Even with double points, the 2019 NTT IndyCar Series finale could have been meaningless for the championship battle.
Josef Newgarden’s near-perfect 2019 IndyCar season has given the Tennessee native a 41-point lead over Alexander Rossi heading into Sunday’s Firestone Grand Prix of Monterey at WeatherTech Raceway Laguna Seca. Had it not been for a few minor mistakes, the 2017 series champion could have put the title beyond his competitors’ reach.
The No. 2 Chevrolet visited victory lane four times this year at St. Petersburg, Detroit, Texas and Iowa with only four finishes below fifth place out of 16 races this year. But those four races have kept the championship battle alive for Rossi, 2019 Indianapolis 500 winner Simon Pagenaud and five-time series champion Scott Dixon.
Newgarden’s first hiccup was in May at the IndyCar Grand Prix on the Indianapolis Motor Speedway road course. Newgarden’s team put on dry-weather tires in a late pit stop when rain arrived before a full course yellow for a spin. The team hoped that the rain would go away quickly, but it did not.
That strategic blunder and a pit safety penalty for a loose tire going across pit road when switching to rain tires a few laps later dropped Newgarden to the rear of the field for the restart and culminated in a 15th-place finish instead of a possible top-five.
Newgarden’s ambition for an IndyCar title is admirable, but his competitiveness has gotten the points leader into trouble. In the second Detroit race of the doubleheader weekend, James Hinchcliffe exited the pits in front of Newgarden, and instead of performing a clean overtake heading into Turn 3, Newgarden locked up his tires and spun. Newgarden finished in 19th-place after the Team Penske crew fixed the damaged vehicle.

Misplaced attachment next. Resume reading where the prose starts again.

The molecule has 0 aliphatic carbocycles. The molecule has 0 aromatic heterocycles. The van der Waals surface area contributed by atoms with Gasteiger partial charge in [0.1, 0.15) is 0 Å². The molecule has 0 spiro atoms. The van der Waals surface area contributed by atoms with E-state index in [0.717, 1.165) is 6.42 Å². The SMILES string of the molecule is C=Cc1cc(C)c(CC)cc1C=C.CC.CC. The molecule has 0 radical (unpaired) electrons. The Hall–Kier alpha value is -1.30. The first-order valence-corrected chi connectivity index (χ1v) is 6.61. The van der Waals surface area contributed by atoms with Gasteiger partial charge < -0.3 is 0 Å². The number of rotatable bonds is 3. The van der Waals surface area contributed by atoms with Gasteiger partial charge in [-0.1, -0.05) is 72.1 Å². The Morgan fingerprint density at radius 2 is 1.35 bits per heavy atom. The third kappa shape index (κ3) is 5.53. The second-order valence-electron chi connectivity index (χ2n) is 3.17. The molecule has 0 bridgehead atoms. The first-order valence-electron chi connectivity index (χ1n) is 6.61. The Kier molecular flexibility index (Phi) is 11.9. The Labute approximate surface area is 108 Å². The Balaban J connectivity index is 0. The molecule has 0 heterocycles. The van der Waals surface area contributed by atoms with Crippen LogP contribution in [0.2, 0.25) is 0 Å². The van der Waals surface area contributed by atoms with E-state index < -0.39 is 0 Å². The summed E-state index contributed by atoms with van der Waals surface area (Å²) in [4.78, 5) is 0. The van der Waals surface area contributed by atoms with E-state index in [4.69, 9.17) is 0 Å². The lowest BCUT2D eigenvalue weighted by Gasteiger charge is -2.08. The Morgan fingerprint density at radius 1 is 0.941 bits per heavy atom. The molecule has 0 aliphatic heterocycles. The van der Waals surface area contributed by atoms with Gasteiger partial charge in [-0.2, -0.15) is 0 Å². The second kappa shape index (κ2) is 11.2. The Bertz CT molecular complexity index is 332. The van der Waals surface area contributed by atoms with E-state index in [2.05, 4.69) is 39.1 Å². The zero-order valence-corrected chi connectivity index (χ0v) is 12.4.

Fast forward a few weeks to Mid-Ohio and Newgarden spun while trying to get third place on the final lap from Ryan Hunter-Reay. Instead of staying in fourth, the 2011 Indy Lights champion finished 14th. A few weeks later at Gateway, Newgarden tried to get fourth place from Santino Ferrucci on the last lap, but instead spun and fell to seventh after avoiding wall contact.
For all the mistakes, Newgarden doesn’t look back on what could have been. An extra win is always possible when you’re that competitive, but the goal is to fix any errors.
“It’s a rabbit hole you don’t want to go down,” said Newgarden. “Because you could say the other thing, well, you made a mistake at (Austin) and didn’t get that win. It goes both ways, it’s all going to come out in the wash, you just try to be as consistent as possible and I think we’ve done a pretty good job this year. For sure there’s some areas that we needed to clean up but you’re going to have that every year.”
NBC IndyCar analyst and 2003 Champ Car champion Paul Tracy has won at WeatherTech Raceway for Newgarden’s current team owner Roger Penske twice (1993 and 1994), and argued that Newgarden lost sight of the championship battle based on what happened at Mid-Ohio and Gateway.